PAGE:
Prolific guitarist Ryan Clackner returns with a new fusion of hill-country blues mixed with black metal titled Crestfallen Dusk. A truly unique take that, surprisingly hasn’t been done before to my knowledge. At face value, these two genres, you would think, couldn’t possibly fuse together, but the raw and rugged approach of this particular style of blues with the bleak sounds of black metal create for a unique and ultimately dark album that really itched a sound I never thought I wanted to experience. While still following the theme of the Moonlight Cypress Archetypes label, this is probably one of the more depressive and aggressive albums they’ve released, which makes sense given the fusion at hand here.
If you’re even somewhat familiar with Clackner’s guitaring, you’re too expect very well performed and written guitar pieces that transition seamlessly through blues style twangy-goodness and bleak, raw, tremolo black metal. The vocals are obscured and modified, very much sticking with your more traditional raw black metal style, but with some folk and bluesy touches every now and again. Personally, I find it a little bit unfortanate as I’d be very interested in actually knowing what the lyrics were saying in this case. With hill-country blues being so heavily centered around story telling, I wonder what tragic tales were being sung here. Other than that, there’s almost no flaws in the instrumentation.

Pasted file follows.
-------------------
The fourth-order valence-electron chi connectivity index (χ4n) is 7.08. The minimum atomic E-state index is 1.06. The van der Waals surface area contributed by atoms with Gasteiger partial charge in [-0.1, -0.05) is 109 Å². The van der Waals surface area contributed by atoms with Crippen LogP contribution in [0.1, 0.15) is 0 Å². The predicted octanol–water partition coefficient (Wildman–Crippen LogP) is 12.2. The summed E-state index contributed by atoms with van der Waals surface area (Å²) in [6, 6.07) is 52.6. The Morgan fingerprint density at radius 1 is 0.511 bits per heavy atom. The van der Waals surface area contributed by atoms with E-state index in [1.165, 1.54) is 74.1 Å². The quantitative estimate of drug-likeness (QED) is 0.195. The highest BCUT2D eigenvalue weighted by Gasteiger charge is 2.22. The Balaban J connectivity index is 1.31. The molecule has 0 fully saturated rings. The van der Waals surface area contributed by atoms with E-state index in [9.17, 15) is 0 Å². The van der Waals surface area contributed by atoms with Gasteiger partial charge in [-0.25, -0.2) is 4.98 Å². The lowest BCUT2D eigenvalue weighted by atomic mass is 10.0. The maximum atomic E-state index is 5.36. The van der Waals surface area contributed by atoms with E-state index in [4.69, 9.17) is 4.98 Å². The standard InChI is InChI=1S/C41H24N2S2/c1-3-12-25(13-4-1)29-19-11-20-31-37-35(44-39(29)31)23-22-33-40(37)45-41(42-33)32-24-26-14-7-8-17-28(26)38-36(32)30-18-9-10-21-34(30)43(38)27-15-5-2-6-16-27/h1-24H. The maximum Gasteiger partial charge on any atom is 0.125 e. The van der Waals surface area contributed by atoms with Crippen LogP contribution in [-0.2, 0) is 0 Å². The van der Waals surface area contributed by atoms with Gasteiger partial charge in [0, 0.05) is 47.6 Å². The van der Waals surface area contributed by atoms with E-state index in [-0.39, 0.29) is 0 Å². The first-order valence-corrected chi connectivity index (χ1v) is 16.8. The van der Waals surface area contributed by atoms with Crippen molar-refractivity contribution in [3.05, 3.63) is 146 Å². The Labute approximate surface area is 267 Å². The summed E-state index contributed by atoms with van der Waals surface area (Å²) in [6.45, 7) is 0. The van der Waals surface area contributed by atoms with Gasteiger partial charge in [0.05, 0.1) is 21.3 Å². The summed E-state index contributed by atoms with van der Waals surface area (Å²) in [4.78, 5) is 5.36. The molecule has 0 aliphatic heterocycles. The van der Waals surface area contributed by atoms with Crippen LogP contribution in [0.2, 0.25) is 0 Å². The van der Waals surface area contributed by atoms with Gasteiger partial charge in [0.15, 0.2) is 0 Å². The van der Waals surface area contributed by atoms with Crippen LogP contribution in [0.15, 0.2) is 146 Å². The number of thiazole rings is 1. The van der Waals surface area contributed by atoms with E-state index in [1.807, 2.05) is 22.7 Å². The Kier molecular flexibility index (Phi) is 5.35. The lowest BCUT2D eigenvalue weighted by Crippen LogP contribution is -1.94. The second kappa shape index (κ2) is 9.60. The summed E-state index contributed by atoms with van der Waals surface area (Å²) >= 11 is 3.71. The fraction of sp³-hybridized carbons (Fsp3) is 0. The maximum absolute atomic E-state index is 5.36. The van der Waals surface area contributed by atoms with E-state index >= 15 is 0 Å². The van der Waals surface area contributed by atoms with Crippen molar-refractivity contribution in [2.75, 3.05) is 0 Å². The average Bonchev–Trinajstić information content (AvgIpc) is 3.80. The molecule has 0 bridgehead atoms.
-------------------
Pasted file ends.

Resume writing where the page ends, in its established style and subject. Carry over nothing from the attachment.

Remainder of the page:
There’s a clear pattern to the song writing. Broken up by blues, metal, blues, metal. Its a little predictable if you’re listening to it back to back. You’d think that’d be a bad thing, but the song writing is so good that you almost don’t even notice it. Personally, I find it rather funny hearing some of these traditional blues chords played in such a way, that I can’t help my self to find it so enjoyable. The album runs just a little over 44 and a half minutes, with each of the 6 tracks having a decent length to them, so there’s a lot to take in and enjoy picking out the details in each track. Personally, my favorite track was On the Outside of Town. Sounding as if Darkthrone’s Quintessence was written deep in the American south, a slow and steady stomp of a track with a climatic guitar ending that I was just hypnotized by. Certianly a must listen off of the album.
Each release is certainly a surprise from Clackner and his label, one release after another bringing something new, and they keep out doing each other one after another. This one so far has taken the cake for me personally as being my favorite release by far. Its such a unique take on black metal and blues that it clearly stands on the outside of all those genres and is able to create something uniquely its own. Definitely check this out if you’re even somewhat interested in either of these genres as you’d be surprised by what is in store.